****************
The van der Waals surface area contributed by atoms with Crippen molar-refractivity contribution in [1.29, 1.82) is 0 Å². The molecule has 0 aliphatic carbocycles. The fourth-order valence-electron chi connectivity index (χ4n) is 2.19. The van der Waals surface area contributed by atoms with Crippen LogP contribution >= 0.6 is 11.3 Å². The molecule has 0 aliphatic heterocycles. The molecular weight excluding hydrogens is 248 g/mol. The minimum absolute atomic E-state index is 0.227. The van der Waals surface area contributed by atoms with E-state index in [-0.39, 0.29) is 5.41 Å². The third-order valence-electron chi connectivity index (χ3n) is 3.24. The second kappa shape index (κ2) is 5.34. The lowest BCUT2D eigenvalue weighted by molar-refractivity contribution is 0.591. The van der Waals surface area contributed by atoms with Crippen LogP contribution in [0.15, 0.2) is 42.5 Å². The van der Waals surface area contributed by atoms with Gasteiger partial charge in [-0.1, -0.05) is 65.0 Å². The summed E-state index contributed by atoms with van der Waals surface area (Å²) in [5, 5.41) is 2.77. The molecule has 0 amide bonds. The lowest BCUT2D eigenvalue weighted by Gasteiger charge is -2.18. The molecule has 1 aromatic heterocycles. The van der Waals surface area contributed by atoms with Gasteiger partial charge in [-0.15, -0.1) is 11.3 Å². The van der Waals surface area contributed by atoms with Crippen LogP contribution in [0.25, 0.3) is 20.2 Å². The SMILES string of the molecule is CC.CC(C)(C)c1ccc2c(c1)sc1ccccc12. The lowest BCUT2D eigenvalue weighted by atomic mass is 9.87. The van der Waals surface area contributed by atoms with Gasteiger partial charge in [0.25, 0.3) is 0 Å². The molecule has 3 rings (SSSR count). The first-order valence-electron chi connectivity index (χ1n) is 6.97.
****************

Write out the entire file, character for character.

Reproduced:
The van der Waals surface area contributed by atoms with Crippen molar-refractivity contribution in [1.29, 1.82) is 0 Å². The molecule has 0 aliphatic carbocycles. The fourth-order valence-electron chi connectivity index (χ4n) is 2.19. The van der Waals surface area contributed by atoms with Crippen LogP contribution >= 0.6 is 11.3 Å². The molecule has 0 aliphatic heterocycles. The molecular weight excluding hydrogens is 248 g/mol. The minimum absolute atomic E-state index is 0.227. The van der Waals surface area contributed by atoms with E-state index in [-0.39, 0.29) is 5.41 Å². The third-order valence-electron chi connectivity index (χ3n) is 3.24. The second kappa shape index (κ2) is 5.34. The lowest BCUT2D eigenvalue weighted by molar-refractivity contribution is 0.591. The van der Waals surface area contributed by atoms with Crippen LogP contribution in [0.15, 0.2) is 42.5 Å². The van der Waals surface area contributed by atoms with Gasteiger partial charge in [-0.1, -0.05) is 65.0 Å². The summed E-state index contributed by atoms with van der Waals surface area (Å²) in [5, 5.41) is 2.77. The molecule has 0 amide bonds. The lowest BCUT2D eigenvalue weighted by Gasteiger charge is -2.18. The molecule has 1 aromatic heterocycles. The van der Waals surface area contributed by atoms with Gasteiger partial charge in [-0.15, -0.1) is 11.3 Å². The van der Waals surface area contributed by atoms with Crippen LogP contribution in [0.25, 0.3) is 20.2 Å². The SMILES string of the molecule is CC.CC(C)(C)c1ccc2c(c1)sc1ccccc12. The lowest BCUT2D eigenvalue weighted by atomic mass is 9.87. The van der Waals surface area contributed by atoms with Gasteiger partial charge in [0.25, 0.3) is 0 Å². The molecule has 3 rings (SSSR count). The first-order valence-electron chi connectivity index (χ1n) is 6.97.